Marz presents different view of U.S.-Dakota War

Describes deaths of settlers in the war

Connie Marz

NEW ULM — A Dr. Martin Luther College graduate, author and retired 3M research analyst presented a number of unique aspects of the U.S.-Dakota War at the Brown County Historical Society Annex Friday.

Corinne Marz described the deaths of Clara Wilson at the beginning of the war, and Susan White and Otis White who died late in the battle at the hands of the Dakota.

Wilson, 15, was killed by four young Dakota men in Acton Township, near Grove City, at the site often cited as the moment the U.S.-Dakota War started, on Aug. 17, 1862. Marz said Wilson was one of the first of about 650 whites killed in the war. Wilson’s grave can be found at Ness Lake Lutheran Church near Acton.

“We want to remember what people experienced,” Marz said. She said White was an orphan when four Dakota men shot and killed several settlers after challenging them to a shooting contest on Aug. 17, 1862.

Otis White, 12, and Susan White, 14, were killed after their parents died at the hands of the Dakota near Brownton on Sept. 22, 1862.

A photo that can be found on the third floor of the Brown County Museum of History, New Ulm includes from left, New Ulm defenders Charles E. Flandrau and Jacob Nix. The photo, believed to have been taken shortly after 1900, was part of Corinne Marz’ presentation at the Brown County Historical Society Annex Friday.

Mass Execution

Marz talked about the execution of 38 Dakota Indians in Mankato after the war. While it is the largest mass government execution in U.S. history, it is not the only mass execution conducted on what is now U.S. soil.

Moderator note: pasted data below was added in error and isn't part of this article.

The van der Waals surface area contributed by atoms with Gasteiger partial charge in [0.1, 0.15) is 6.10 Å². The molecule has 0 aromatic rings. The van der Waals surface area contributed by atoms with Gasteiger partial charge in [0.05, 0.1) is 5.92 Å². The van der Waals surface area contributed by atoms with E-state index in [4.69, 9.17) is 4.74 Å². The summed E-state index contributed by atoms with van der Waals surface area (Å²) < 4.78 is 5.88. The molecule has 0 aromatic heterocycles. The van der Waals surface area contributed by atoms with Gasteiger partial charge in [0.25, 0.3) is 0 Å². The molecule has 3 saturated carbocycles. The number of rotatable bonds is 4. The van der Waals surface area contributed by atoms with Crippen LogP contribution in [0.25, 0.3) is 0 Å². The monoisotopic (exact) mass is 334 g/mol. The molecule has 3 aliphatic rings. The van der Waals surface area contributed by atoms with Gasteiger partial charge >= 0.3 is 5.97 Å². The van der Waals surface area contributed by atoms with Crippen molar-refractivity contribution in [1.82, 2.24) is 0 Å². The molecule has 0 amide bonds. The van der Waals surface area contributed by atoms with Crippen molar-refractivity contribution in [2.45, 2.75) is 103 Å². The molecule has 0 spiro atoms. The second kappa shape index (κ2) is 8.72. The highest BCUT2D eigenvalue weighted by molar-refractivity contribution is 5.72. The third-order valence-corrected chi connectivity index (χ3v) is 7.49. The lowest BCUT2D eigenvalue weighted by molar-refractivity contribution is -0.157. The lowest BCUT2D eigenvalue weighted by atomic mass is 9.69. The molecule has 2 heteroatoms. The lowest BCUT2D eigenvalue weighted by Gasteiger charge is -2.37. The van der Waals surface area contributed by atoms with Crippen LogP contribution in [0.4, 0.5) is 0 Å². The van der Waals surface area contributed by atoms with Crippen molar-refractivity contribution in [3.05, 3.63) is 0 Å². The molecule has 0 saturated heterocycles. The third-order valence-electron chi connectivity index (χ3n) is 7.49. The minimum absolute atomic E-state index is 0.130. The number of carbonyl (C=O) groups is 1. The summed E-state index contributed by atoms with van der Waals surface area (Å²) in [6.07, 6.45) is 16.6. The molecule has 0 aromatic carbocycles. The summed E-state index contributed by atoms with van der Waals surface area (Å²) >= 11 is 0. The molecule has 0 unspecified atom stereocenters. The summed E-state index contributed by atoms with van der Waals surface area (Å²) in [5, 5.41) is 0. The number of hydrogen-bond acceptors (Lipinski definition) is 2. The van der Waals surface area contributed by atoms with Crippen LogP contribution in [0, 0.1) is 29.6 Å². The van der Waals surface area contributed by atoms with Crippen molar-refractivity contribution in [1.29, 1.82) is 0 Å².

A couple months prior to the Army execution of the 38 Sioux Indians at Mankato, 40 suspected Unionists died over a week’s time in the Great Hanging at Gainesville, Texas during the American Civil War, in what has been described as the largest act of mob violence in U.S. history. The executed had been convicted by a “citizens court,” and hung by lynch mobs. Two more suspects were shot trying to escape. Marz said a newspaper editor was shot “just for writing about it.”

The accused Unionists formed a “Peace Party” pledging to resist Confederate conscription (compulsory military enlistment). In addition, they objected to the exemption of many large-scale slaveholders from the draft. Area slaveowners suspected the group was colluding with out-of-state pro-Union forces.

Impressed with Flandrau

Marz said she was particularly impressed with Charles E. Flandrau. A man of many hats, Flandrau tried to enlist in the Navy at age 13. Too young, he spent three years as a common sailor under other services.

Flandrau later worked in a mahogany mill in New York City before joining his father’s law firm as a lawyer. Moving to Traverse de Sioux, Minnesota, he served on the Minnesota Territorial Council, in the Minnesota Constitutional Convention and on the Minnesota territorial and state supreme courts. He was appointed a U.S. Agent for the Sioux in 1856 by President Pierce.

Learning of the violent U.S.-Dakota War in August 1862, he enlisted in the Union Army as a captain and created an armed force to defend New Ulm. Gov. Ramsey put Flandrau in charge of the defense of Minnesota’s southwestern frontier, a position he held for three years.

As a Sioux Agent, Flandrau made a list of all eligible claims to the Sioux. He didn’t live to see the claims all paid but they eventually were, Marz said.

“He had a receipt and hand-written notes for everything,” Marz said.

The Brown County Historical Society’s 2017 U.S.-Dakota War Commemoration continues with guided tours of the Pioneer Section of New Ulm City Cemetery at 2 p.m. Sunday, Aug. 25.

fbusch@nujournal.com.

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